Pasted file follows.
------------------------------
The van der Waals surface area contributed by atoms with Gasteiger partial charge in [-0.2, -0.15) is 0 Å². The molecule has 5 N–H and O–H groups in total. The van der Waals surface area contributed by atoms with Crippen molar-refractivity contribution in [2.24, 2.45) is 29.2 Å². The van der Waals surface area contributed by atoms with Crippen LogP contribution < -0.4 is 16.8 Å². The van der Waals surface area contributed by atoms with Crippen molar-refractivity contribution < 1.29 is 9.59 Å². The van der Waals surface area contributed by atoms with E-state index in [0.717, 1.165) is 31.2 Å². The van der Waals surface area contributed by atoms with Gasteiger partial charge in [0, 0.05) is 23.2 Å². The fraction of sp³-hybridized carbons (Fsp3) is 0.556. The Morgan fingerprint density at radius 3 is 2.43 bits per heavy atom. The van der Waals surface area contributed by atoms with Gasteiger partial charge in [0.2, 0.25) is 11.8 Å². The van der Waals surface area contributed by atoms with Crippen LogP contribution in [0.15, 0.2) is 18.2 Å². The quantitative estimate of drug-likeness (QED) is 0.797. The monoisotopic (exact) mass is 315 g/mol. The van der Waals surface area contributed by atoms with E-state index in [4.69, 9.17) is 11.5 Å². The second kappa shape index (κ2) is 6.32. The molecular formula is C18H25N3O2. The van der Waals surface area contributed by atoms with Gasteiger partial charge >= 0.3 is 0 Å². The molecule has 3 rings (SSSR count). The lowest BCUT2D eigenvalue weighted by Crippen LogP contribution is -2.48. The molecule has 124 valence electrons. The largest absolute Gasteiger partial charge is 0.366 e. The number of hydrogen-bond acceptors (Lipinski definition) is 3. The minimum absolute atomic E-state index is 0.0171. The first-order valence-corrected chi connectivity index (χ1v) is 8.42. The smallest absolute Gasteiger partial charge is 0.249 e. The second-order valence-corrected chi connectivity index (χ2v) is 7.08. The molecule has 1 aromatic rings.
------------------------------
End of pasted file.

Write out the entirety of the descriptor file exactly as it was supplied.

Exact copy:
The van der Waals surface area contributed by atoms with Gasteiger partial charge in [-0.2, -0.15) is 0 Å². The molecule has 5 N–H and O–H groups in total. The van der Waals surface area contributed by atoms with Crippen molar-refractivity contribution in [2.24, 2.45) is 29.2 Å². The van der Waals surface area contributed by atoms with Crippen LogP contribution < -0.4 is 16.8 Å². The van der Waals surface area contributed by atoms with Crippen molar-refractivity contribution < 1.29 is 9.59 Å². The van der Waals surface area contributed by atoms with E-state index in [0.717, 1.165) is 31.2 Å². The van der Waals surface area contributed by atoms with Gasteiger partial charge in [0, 0.05) is 23.2 Å². The fraction of sp³-hybridized carbons (Fsp3) is 0.556. The Morgan fingerprint density at radius 3 is 2.43 bits per heavy atom. The van der Waals surface area contributed by atoms with Gasteiger partial charge in [0.2, 0.25) is 11.8 Å². The van der Waals surface area contributed by atoms with Crippen LogP contribution in [0.15, 0.2) is 18.2 Å². The quantitative estimate of drug-likeness (QED) is 0.797. The monoisotopic (exact) mass is 315 g/mol. The van der Waals surface area contributed by atoms with E-state index in [4.69, 9.17) is 11.5 Å². The second kappa shape index (κ2) is 6.32. The molecular formula is C18H25N3O2. The van der Waals surface area contributed by atoms with Gasteiger partial charge >= 0.3 is 0 Å². The molecule has 3 rings (SSSR count). The lowest BCUT2D eigenvalue weighted by Crippen LogP contribution is -2.48. The molecule has 124 valence electrons. The largest absolute Gasteiger partial charge is 0.366 e. The number of hydrogen-bond acceptors (Lipinski definition) is 3. The minimum absolute atomic E-state index is 0.0171. The first-order valence-corrected chi connectivity index (χ1v) is 8.42. The smallest absolute Gasteiger partial charge is 0.249 e. The second-order valence-corrected chi connectivity index (χ2v) is 7.08. The molecule has 1 aromatic rings.